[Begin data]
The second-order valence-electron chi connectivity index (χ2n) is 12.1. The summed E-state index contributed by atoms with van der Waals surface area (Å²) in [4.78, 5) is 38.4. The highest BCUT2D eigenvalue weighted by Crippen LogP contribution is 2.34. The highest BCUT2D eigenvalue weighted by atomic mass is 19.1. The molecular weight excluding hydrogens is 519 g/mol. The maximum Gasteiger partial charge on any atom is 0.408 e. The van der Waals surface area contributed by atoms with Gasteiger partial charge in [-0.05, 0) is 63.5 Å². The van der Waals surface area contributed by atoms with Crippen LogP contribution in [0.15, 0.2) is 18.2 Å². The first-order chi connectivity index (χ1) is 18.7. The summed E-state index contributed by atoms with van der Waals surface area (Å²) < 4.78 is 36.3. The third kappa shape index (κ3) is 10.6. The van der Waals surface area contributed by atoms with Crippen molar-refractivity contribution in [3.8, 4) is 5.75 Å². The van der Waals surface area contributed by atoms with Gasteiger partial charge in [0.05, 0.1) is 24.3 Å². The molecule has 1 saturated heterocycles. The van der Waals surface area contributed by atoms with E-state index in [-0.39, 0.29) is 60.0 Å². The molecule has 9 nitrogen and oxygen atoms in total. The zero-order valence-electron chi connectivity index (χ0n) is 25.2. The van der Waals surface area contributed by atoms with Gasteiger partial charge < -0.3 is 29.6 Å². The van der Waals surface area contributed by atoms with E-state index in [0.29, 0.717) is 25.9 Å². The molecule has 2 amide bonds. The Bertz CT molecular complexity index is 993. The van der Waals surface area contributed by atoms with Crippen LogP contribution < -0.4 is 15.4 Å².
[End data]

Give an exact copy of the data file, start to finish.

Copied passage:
The second-order valence-electron chi connectivity index (χ2n) is 12.1. The summed E-state index contributed by atoms with van der Waals surface area (Å²) in [4.78, 5) is 38.4. The highest BCUT2D eigenvalue weighted by Crippen LogP contribution is 2.34. The highest BCUT2D eigenvalue weighted by atomic mass is 19.1. The molecular weight excluding hydrogens is 519 g/mol. The maximum Gasteiger partial charge on any atom is 0.408 e. The van der Waals surface area contributed by atoms with Gasteiger partial charge in [-0.05, 0) is 63.5 Å². The van der Waals surface area contributed by atoms with Crippen LogP contribution in [0.15, 0.2) is 18.2 Å². The first-order chi connectivity index (χ1) is 18.7. The summed E-state index contributed by atoms with van der Waals surface area (Å²) < 4.78 is 36.3. The third kappa shape index (κ3) is 10.6. The van der Waals surface area contributed by atoms with Crippen molar-refractivity contribution in [3.8, 4) is 5.75 Å². The van der Waals surface area contributed by atoms with Gasteiger partial charge in [0.05, 0.1) is 24.3 Å². The molecule has 1 saturated heterocycles. The van der Waals surface area contributed by atoms with E-state index in [-0.39, 0.29) is 60.0 Å². The molecule has 9 nitrogen and oxygen atoms in total. The zero-order valence-electron chi connectivity index (χ0n) is 25.2. The van der Waals surface area contributed by atoms with Gasteiger partial charge < -0.3 is 29.6 Å². The van der Waals surface area contributed by atoms with E-state index in [0.29, 0.717) is 25.9 Å². The molecule has 2 amide bonds. The Bertz CT molecular complexity index is 993. The van der Waals surface area contributed by atoms with Crippen LogP contribution < -0.4 is 15.4 Å².